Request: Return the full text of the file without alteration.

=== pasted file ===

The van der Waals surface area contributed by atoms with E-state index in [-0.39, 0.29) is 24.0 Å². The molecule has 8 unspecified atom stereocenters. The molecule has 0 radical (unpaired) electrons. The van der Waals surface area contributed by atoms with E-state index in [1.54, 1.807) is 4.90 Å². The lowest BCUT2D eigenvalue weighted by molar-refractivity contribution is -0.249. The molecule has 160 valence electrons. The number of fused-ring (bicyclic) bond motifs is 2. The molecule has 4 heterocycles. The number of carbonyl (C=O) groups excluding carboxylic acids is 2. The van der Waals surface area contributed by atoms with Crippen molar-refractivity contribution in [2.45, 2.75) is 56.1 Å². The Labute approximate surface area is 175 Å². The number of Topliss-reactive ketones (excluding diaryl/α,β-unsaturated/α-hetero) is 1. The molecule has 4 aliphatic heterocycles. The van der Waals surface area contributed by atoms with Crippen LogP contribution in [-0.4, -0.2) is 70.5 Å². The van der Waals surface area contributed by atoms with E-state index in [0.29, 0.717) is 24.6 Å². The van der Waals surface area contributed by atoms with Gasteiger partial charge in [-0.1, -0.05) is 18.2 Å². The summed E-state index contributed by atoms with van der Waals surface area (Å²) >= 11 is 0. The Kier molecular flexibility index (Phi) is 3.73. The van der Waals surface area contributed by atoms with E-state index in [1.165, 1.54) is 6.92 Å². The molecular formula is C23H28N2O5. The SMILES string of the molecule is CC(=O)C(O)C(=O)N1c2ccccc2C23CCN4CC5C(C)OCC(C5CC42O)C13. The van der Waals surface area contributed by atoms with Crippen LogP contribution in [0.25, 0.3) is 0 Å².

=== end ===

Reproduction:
The van der Waals surface area contributed by atoms with E-state index in [-0.39, 0.29) is 24.0 Å². The molecule has 8 unspecified atom stereocenters. The molecule has 0 radical (unpaired) electrons. The van der Waals surface area contributed by atoms with E-state index in [1.54, 1.807) is 4.90 Å². The lowest BCUT2D eigenvalue weighted by molar-refractivity contribution is -0.249. The molecule has 160 valence electrons. The number of fused-ring (bicyclic) bond motifs is 2. The molecule has 4 heterocycles. The number of carbonyl (C=O) groups excluding carboxylic acids is 2. The van der Waals surface area contributed by atoms with Crippen molar-refractivity contribution in [2.45, 2.75) is 56.1 Å². The Labute approximate surface area is 175 Å². The number of Topliss-reactive ketones (excluding diaryl/α,β-unsaturated/α-hetero) is 1. The molecule has 4 aliphatic heterocycles. The van der Waals surface area contributed by atoms with Crippen LogP contribution in [-0.4, -0.2) is 70.5 Å². The van der Waals surface area contributed by atoms with E-state index in [0.29, 0.717) is 24.6 Å². The van der Waals surface area contributed by atoms with Gasteiger partial charge in [-0.1, -0.05) is 18.2 Å². The summed E-state index contributed by atoms with van der Waals surface area (Å²) >= 11 is 0. The Kier molecular flexibility index (Phi) is 3.73. The van der Waals surface area contributed by atoms with E-state index in [1.165, 1.54) is 6.92 Å². The molecular formula is C23H28N2O5. The SMILES string of the molecule is CC(=O)C(O)C(=O)N1c2ccccc2C23CCN4CC5C(C)OCC(C5CC42O)C13. The van der Waals surface area contributed by atoms with Crippen LogP contribution in [0.25, 0.3) is 0 Å².